When it comes to protecting intellectual property, and especially protecting intellectual property by registration most people automatically think about patents (devices, substances, method or processes) and trademarks (identification marks for your business, goods, or services).
But what about designs that you intend to commercially produce?
While artistic or literary work may be protected by the Copyright Act 1968 (Cth), there is no formal registration process for works that are subject to copyright. Further, due to the definition of what is protected by copyright, a design that is intended to be produced commercially may not enjoy the protections under the Copyright Act.
That is where the Design Act 2003 (Cth) applies.
The Design Act provides for registration of designs, and gives the owner of a validly registered design the exclusive right to make, import and trade products incorporating that design.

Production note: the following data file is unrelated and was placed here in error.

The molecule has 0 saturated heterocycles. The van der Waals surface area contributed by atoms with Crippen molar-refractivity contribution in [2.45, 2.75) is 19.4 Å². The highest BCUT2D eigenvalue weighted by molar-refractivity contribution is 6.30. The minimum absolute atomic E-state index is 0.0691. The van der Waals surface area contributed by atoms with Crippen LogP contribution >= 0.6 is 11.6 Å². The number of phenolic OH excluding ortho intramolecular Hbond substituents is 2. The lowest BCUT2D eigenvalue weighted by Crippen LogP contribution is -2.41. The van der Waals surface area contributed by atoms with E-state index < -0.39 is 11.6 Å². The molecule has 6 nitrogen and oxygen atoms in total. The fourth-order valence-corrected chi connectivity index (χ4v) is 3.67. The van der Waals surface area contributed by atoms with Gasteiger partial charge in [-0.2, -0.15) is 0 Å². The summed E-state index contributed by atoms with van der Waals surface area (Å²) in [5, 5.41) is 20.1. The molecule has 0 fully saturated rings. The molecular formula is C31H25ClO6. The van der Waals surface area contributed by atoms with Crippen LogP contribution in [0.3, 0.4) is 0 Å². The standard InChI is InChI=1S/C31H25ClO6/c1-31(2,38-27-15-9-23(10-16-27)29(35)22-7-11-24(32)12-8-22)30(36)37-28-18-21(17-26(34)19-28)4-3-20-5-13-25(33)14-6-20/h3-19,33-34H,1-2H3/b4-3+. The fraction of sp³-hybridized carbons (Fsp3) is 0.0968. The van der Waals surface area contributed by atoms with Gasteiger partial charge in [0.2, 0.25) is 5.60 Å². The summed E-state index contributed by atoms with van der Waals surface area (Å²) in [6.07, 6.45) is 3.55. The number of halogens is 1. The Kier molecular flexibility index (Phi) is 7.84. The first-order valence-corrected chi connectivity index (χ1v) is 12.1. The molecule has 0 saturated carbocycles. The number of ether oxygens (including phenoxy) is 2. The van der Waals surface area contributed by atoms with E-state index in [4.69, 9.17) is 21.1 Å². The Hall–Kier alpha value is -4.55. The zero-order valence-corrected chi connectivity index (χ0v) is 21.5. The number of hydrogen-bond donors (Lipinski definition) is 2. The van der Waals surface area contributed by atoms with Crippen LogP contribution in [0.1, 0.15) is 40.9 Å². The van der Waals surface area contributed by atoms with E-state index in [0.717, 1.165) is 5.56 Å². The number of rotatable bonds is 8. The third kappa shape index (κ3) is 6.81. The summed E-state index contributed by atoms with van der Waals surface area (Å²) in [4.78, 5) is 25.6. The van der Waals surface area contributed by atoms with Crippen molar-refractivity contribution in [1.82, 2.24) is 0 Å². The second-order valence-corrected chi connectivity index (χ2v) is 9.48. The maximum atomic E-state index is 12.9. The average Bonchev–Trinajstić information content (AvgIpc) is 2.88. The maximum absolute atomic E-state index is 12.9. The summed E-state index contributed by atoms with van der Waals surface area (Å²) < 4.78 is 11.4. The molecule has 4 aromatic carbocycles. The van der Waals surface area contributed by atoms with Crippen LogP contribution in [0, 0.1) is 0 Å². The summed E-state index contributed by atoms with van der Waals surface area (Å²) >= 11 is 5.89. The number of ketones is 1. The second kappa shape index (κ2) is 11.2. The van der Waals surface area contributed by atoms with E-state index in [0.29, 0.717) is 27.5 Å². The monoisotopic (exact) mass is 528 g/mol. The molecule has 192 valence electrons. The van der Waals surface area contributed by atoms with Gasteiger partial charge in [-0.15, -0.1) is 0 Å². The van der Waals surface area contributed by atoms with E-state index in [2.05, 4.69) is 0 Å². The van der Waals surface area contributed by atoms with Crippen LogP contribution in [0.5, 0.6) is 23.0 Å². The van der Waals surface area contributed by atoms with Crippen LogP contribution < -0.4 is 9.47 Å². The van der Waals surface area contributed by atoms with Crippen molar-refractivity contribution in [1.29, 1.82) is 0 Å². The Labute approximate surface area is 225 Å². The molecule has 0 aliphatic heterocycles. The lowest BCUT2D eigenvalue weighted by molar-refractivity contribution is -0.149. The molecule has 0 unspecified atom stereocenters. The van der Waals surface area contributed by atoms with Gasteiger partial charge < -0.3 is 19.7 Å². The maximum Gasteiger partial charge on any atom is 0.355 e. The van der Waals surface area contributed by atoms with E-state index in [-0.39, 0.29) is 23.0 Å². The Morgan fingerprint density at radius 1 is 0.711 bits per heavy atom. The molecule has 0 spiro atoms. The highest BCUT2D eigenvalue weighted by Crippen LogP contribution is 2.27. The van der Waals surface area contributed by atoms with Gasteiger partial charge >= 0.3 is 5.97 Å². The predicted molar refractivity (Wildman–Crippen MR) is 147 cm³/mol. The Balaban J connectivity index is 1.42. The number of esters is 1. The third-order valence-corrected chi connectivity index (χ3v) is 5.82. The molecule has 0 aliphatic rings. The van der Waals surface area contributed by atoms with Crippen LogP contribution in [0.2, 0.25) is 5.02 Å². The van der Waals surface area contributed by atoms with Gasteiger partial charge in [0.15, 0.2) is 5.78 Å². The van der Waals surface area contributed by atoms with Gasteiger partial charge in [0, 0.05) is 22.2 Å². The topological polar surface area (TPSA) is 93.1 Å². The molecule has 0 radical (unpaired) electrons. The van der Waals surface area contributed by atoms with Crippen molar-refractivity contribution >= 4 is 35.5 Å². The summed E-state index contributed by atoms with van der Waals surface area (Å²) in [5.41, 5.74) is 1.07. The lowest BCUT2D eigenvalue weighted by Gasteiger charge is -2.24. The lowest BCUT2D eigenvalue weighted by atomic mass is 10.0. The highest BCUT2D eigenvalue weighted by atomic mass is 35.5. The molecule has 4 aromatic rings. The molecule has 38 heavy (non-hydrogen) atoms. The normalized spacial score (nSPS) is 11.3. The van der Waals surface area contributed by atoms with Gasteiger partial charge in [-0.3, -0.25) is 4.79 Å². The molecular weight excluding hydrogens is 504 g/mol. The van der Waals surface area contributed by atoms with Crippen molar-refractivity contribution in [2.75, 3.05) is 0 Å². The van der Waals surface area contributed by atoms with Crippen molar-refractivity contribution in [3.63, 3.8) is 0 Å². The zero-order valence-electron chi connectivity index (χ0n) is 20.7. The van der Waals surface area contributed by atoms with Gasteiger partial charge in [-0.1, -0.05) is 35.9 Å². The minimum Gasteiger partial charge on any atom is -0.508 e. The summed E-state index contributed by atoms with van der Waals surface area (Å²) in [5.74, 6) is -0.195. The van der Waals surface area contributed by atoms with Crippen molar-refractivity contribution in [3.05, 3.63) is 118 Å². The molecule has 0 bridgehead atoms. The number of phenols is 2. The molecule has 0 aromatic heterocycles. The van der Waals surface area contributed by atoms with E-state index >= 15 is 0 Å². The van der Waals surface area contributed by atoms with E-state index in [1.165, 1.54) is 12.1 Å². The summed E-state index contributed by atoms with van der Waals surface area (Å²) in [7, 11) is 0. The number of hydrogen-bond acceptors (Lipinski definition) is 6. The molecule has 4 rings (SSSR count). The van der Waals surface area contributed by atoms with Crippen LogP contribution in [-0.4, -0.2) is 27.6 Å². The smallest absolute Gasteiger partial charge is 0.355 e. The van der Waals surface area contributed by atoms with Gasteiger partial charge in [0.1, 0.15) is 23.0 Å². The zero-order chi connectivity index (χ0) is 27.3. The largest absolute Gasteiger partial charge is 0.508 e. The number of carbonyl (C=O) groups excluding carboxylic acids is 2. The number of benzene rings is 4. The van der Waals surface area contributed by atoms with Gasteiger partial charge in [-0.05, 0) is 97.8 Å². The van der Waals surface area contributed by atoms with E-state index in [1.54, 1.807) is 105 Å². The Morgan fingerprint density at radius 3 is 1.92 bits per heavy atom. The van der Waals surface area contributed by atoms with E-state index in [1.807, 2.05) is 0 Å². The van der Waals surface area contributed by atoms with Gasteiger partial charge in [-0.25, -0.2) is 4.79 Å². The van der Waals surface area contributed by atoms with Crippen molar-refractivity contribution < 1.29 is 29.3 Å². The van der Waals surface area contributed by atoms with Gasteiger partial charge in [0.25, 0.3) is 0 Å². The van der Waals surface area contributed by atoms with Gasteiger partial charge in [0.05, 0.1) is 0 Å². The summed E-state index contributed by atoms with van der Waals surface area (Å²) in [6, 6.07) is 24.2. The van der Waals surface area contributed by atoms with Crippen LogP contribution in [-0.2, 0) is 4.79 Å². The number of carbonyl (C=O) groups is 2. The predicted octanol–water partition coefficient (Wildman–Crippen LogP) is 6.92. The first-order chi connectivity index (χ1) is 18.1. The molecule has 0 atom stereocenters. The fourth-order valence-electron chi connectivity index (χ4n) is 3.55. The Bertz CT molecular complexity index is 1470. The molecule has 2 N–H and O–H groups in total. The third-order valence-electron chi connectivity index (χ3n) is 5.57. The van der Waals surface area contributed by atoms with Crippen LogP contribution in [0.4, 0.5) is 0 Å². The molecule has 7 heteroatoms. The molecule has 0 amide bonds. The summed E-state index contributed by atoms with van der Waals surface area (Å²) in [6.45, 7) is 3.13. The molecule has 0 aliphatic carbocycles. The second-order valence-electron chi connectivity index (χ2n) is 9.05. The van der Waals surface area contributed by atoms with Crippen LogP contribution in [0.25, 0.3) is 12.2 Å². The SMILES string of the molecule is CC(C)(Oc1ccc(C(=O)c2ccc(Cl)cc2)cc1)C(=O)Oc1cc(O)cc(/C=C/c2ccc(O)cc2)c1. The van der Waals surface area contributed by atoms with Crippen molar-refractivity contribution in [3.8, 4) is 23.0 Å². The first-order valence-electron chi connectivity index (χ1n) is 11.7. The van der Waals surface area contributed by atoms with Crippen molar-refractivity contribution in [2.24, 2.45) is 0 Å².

Registration of a design is unrelated to the function of the product it is to be incorporated in (although, it may affect the function as well), and is only concerned with whether the design’s overall appearance from its shape, configuration, pattern or ornamentation is new and distinctive.
It is important to note, however, that:
- It is only strictly the visual appearance of the design that is relevant, not the materials it is made out of, or the ‘feel’ of a product; and
- if a design is registered under the Design Act (which lasts for, generally, five years and any renewals), to the extent that it was previously protected by copyright, it may lose some or all that protection.
As such if you are looking to protect any of your intellectual property, especially any designs you wish to commercially exploit, or which you believe may be covered by both the Copyright and Design Acts, you should seek legal advice.
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